By Juliette Terzieff
Thursday, October 1, 2009
Michelle Castillo managed to get her FEMA compensation package in the middle of November. But after buying necessities, she has little left over for the holidays. Third in a series about how one woman and her family are rebuilding.
(WOMENSENEWS)--Michelle Castillo and her family used to celebrate the holidays
as a quiet time for all to gather round a full table.
Every year the meal is the same--gumbo, collard greens, baked ham and cabbage. Castillo's father makes homemade eggnog. Castillo makes the family favorite, Reese's Pieces Cake.
This year, for the first time in the new millennium, her entire family is traveling in to Orlando, Fla., from around the country to sit at the same table, enjoy one another's company and reflect on the turbulent year gone by.
"Somehow we all got spread out over the years and the last time we all managed to get to one place was the year before our mother died," Castillo explains. That was 1999.
"Now we're going to have a jam-packed house and it is going to be wonderful."
Three months after Hurricane Katrina destroyed everything her family owned but a small bag of personal items and the clothes on their backs, Castillo is still battling ferociously to lay the groundwork for a new life for herself, her two children and her ailing father.
"There is still a long way to go, but all in all, we're doing OK," says Castillo, who readily admits to constant exhaustion and feelings of loneliness. "I thank God for what we have, we feel blessed. Are there problems? Yes, this is a difficult adjustment, but I want to maintain an upbeat attitude and just keep working my way through all this."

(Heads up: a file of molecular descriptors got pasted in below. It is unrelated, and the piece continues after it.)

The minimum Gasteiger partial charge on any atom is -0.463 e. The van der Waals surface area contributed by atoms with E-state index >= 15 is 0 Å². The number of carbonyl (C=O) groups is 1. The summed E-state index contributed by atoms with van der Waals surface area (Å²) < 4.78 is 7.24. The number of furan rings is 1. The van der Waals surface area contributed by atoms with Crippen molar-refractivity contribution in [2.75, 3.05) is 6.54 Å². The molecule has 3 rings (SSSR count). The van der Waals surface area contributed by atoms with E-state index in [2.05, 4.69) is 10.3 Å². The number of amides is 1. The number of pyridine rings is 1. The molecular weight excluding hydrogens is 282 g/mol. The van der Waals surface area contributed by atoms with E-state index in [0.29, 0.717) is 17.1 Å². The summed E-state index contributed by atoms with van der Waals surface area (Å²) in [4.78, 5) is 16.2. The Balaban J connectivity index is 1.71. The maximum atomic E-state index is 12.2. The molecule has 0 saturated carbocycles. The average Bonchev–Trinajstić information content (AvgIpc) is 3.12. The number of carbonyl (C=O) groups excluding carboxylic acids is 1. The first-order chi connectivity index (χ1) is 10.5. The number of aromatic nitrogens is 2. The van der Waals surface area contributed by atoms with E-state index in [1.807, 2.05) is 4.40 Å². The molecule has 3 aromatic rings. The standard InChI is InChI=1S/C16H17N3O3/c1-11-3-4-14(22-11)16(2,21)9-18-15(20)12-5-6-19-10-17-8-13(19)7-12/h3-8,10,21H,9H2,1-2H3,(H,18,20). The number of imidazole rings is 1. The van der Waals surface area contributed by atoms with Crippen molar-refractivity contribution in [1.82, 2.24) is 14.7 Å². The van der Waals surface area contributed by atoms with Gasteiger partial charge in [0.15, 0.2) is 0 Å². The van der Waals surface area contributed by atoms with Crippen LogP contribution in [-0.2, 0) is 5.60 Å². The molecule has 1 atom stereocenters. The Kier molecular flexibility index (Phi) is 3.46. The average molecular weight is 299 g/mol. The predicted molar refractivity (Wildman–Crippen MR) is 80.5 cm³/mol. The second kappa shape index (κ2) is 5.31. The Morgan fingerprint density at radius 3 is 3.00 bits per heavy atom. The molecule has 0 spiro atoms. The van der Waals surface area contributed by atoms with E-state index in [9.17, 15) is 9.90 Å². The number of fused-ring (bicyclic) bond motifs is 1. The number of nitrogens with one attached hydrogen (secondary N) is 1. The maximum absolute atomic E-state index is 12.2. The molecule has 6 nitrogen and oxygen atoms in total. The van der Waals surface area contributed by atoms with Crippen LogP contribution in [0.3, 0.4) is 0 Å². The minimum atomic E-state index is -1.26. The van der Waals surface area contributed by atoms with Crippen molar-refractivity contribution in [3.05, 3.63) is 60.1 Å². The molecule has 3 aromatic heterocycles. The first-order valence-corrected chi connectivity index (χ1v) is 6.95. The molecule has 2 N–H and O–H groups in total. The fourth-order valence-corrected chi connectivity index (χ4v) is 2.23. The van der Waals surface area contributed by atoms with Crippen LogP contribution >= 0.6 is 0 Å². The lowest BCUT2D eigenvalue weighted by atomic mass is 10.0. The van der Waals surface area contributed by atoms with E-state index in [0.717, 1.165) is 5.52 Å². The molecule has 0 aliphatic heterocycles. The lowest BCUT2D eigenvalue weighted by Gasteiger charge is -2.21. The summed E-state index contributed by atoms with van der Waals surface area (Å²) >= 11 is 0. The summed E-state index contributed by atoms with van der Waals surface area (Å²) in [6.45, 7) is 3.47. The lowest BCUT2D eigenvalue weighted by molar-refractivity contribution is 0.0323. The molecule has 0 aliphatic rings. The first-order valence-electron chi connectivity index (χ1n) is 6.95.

After months of focusing on her application for relief funds from the Federal Emergency Management Agency, and settling her family first in a relative's home and then permanently into a rented Orlando house, she finally feels she has the time to begin looking for work. Over the last month, she has been using public library computers to search for openings and send out resumes.
The 41-year-old was working as a dispatcher for an alarm monitoring service in New Orleans and is looking for something in administration or inventory control. So far, however, she hasn't found many strong leads.
"Truth is that sometimes you have to take a job that doesn't pay what you want and that's OK, but there doesn't seem to be much available at the moment at all," Castillo says.
Working a minimum wage job such as a cashier or motel maid--the only kind of work that seems available now--wouldn't provide her enough resources to care for her family and would lead to cuts in the little aid she's receiving.
Currently, there are precious few financial resources coming into the household aside from the $1,200 her father, Allen Wallace, receives in retirement benefits. Florida is providing the family of four with $184 a month in food stamps and earlier this month Castillo's unemployment benefits began to kick in $98 a week. Child support of $200 a month from Castillo's ex-husband, who was also run out of New Orleans by Katrina, barely covers the children's basic expenses. Rent alone costs the family $1,200 a month.
"We don't want handouts, we want to build a life," she says. "And to be honest, I will feel much better about things once I do find work."
Finding a job isn't the only thing on her mind.